Don't be caught out on the trails in a storm with no rain jacket, on a long hike with no food or water, or without all the extras you need to set up camp for the night. Shop The North Face hiking backpacks to make sure you pack all you need.
Tough Trails Need Tough Bags
Not every hike is going to be a gentle stroll to the top of a hill for a scenic photo or two. When you want to hit challenging trails, you need to know that your bag isn't going to fail at the worst possible moment. Not to worry, each hiking backpack can take everything you can. Go ahead. Stuff your bag extra full with supplies. Take the steepest trail and head out to explore.
Day Hikes To Long Trips
Fans of mountaineering and climbing have specialized bags, so why not pick up the best hiking backpack for your needs? Day hikers can benefit from a lightweight day hiking backpack while campers will appreciate lash points and sleeping bag storage. And if you're looking for a multi-use pack, there are plenty of bags available that can easily double as a pack to take to class, to work or the gym.
Maybe even more important than size is comfort. With a range of hiking backpack designs, you'll find comfort whatever your body type. Load Lifter packs mean weight is distributed and balanced on more than just your shoulders, so you can really settle in for the long haul. Clambering over rocks and tackling tricky sections of trail has never been as easy, even with a full pack.
Hiking Backpacks FAQs
How big of a hiking backpack do I need?
- For multi-day excursions, try a durable technical pack that is super lightweight like the Terra 55 Backpack.
- If you're headed out on a day trip, a smaller daypack like our Top Loader DayPack is ideal for camping (or commuting) on a daily basis.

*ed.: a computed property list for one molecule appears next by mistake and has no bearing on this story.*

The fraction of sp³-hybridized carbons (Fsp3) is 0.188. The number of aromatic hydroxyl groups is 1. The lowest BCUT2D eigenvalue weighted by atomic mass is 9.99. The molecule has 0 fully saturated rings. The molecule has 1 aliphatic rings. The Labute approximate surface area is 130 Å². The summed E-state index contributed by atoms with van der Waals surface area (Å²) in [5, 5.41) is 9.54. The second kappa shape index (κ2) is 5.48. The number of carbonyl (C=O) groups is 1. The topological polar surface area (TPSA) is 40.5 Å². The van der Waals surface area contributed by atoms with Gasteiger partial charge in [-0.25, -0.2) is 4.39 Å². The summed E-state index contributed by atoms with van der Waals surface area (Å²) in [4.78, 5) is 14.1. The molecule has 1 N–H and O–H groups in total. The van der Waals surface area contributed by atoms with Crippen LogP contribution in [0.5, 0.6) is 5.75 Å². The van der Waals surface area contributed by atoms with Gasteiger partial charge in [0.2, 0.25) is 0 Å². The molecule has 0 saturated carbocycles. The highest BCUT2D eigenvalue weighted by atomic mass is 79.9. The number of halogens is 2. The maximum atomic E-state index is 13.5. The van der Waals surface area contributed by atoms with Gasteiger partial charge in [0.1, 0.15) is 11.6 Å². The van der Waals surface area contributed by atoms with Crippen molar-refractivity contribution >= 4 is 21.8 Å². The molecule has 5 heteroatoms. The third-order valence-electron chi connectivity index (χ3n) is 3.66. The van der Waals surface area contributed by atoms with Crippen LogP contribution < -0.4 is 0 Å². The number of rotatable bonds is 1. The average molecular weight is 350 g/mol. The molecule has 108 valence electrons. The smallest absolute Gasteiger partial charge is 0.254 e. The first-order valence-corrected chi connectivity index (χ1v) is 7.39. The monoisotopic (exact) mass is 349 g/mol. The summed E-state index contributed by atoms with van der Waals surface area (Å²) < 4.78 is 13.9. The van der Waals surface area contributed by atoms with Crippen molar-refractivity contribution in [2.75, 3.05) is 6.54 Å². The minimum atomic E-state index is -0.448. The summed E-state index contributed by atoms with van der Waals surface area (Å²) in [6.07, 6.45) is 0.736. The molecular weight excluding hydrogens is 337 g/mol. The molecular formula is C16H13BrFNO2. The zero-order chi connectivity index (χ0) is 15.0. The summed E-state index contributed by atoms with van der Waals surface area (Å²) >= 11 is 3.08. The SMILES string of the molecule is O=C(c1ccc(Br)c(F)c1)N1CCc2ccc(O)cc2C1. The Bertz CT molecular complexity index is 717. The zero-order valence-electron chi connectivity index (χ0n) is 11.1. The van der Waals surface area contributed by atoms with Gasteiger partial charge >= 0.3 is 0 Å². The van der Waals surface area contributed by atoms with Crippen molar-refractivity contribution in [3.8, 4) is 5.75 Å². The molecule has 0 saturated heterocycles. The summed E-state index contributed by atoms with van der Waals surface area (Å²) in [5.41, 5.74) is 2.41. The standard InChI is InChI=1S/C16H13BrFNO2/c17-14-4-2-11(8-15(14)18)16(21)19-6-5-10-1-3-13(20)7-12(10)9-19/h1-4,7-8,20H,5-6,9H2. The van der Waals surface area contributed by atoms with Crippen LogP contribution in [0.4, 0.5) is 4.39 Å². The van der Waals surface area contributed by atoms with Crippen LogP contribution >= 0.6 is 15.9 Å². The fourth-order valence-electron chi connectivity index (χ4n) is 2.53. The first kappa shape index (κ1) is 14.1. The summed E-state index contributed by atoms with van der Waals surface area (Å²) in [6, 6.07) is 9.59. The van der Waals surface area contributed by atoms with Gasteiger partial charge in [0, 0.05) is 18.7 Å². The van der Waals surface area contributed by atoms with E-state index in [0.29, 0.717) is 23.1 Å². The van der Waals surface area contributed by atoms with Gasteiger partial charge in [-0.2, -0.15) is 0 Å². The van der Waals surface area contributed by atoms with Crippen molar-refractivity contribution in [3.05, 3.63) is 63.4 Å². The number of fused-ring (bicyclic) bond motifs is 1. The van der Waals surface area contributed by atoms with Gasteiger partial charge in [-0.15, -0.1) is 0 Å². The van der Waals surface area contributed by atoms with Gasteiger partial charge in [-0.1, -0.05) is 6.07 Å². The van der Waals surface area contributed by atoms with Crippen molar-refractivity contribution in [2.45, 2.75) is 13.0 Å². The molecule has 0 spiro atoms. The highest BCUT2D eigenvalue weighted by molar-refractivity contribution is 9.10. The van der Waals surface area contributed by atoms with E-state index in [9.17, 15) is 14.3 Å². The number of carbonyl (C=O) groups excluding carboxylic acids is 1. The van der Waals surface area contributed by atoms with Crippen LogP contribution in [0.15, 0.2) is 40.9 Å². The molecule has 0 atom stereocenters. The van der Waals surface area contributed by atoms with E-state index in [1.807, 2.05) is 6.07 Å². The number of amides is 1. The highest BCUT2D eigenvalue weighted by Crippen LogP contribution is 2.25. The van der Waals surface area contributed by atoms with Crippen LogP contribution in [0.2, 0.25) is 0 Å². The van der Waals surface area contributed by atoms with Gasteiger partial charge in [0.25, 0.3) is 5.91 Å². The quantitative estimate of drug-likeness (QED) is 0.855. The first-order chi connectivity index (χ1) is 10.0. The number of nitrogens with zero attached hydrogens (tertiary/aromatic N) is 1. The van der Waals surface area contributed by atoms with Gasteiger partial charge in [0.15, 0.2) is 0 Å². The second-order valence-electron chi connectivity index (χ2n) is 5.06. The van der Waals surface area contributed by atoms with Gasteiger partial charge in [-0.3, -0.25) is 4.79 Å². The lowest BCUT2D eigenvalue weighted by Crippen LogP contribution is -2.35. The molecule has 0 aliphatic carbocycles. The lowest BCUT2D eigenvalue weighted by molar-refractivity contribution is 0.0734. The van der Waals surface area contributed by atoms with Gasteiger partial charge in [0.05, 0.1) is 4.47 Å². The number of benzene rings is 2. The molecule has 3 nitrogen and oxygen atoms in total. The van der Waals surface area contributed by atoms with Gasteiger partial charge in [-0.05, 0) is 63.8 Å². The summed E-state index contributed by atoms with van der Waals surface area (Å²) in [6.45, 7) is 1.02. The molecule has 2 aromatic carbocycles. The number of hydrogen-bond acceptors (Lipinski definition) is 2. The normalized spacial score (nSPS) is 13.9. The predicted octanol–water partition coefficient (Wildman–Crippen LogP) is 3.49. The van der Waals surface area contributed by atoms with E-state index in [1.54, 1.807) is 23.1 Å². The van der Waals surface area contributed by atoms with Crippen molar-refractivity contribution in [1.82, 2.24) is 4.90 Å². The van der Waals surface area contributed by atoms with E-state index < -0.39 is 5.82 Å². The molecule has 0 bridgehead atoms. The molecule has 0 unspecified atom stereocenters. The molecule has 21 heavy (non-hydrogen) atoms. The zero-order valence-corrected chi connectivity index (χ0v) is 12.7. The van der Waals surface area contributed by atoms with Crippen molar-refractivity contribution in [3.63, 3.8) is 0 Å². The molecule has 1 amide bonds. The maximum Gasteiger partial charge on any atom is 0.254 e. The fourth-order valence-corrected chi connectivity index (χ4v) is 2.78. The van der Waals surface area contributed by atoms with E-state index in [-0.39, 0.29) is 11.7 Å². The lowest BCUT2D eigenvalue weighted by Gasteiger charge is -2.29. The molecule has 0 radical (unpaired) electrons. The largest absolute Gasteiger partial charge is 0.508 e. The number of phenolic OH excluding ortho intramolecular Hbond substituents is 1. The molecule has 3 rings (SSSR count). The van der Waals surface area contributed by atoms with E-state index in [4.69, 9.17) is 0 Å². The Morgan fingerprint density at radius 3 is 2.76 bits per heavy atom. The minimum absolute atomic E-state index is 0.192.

- If you need to really go the distance, a large or extra-large backpack is built to comfortably take on larger hauls. Try the Griffin 75 Backpack on for size.
How much should hiking backpacks weigh?
A fully loaded hiking backpack should not exceed 10% of your body weight. If you're in it for the long-haul with a multi-day backpacking trip, your fully loaded pack should not exceed 20% of your body weight when you hit the trail.
Generally, we recommend picking the lightest backpack possible that meets your needs. The lighter the backpack construction, the more space there is for you to store all of your essential gear while on the go.
What kind of backpack will you bring in hiking situations?
The type of backpack you pick will depend on a few factors, namely the length of your trip, how much gear you are likely to carry, and your own personal preference regarding size and weight distribution.
- If you tend to multitask to the max, go for a simple Top-Loader Daypack that's durable and built to handle anything life throws your way.
- If you're looking to level up your hiking gear, go for a state-of-the-art pack that's literally built to go the distance. Plus, the top-notch Griffin 75 Backpack comes in multiple sizes so you can find the perfect fit in minutes.
- For the young hikers in your life, we've also got plenty of options for little adventurers. Our Kids Sprout Backpack is specifically designed for toddlers who love to explore.
What color backpack for hiking is best?
When you're out in the wilderness, bright colors are a must-have if you're trekking alone. We recommend bright orange, bold red, or rich blue hues that will make you easy to spot while tackling the trailhead.